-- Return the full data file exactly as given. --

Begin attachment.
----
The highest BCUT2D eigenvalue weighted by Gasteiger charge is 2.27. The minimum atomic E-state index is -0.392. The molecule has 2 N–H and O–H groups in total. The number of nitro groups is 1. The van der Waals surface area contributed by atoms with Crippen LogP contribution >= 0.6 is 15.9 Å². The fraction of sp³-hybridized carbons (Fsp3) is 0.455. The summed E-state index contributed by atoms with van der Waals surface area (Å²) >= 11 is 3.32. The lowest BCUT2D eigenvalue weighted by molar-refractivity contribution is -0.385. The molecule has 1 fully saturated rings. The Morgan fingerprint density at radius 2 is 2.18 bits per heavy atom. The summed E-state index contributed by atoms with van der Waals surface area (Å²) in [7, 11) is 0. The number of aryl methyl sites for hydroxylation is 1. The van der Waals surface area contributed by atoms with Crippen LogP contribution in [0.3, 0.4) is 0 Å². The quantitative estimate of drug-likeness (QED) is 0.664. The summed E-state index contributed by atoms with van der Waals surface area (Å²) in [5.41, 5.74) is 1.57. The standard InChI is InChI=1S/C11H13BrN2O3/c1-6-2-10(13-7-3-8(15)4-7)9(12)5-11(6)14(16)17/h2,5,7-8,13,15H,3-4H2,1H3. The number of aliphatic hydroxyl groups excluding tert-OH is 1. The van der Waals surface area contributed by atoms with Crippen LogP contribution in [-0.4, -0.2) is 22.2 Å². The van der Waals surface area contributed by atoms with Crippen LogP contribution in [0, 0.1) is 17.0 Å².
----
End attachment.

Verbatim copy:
The highest BCUT2D eigenvalue weighted by Gasteiger charge is 2.27. The minimum atomic E-state index is -0.392. The molecule has 2 N–H and O–H groups in total. The number of nitro groups is 1. The van der Waals surface area contributed by atoms with Crippen LogP contribution >= 0.6 is 15.9 Å². The fraction of sp³-hybridized carbons (Fsp3) is 0.455. The summed E-state index contributed by atoms with van der Waals surface area (Å²) >= 11 is 3.32. The lowest BCUT2D eigenvalue weighted by molar-refractivity contribution is -0.385. The molecule has 1 fully saturated rings. The Morgan fingerprint density at radius 2 is 2.18 bits per heavy atom. The summed E-state index contributed by atoms with van der Waals surface area (Å²) in [7, 11) is 0. The number of aryl methyl sites for hydroxylation is 1. The van der Waals surface area contributed by atoms with Crippen LogP contribution in [0.3, 0.4) is 0 Å². The quantitative estimate of drug-likeness (QED) is 0.664. The summed E-state index contributed by atoms with van der Waals surface area (Å²) in [5.41, 5.74) is 1.57. The standard InChI is InChI=1S/C11H13BrN2O3/c1-6-2-10(13-7-3-8(15)4-7)9(12)5-11(6)14(16)17/h2,5,7-8,13,15H,3-4H2,1H3. The number of aliphatic hydroxyl groups excluding tert-OH is 1. The van der Waals surface area contributed by atoms with Crippen LogP contribution in [-0.4, -0.2) is 22.2 Å². The van der Waals surface area contributed by atoms with Crippen LogP contribution in [0, 0.1) is 17.0 Å².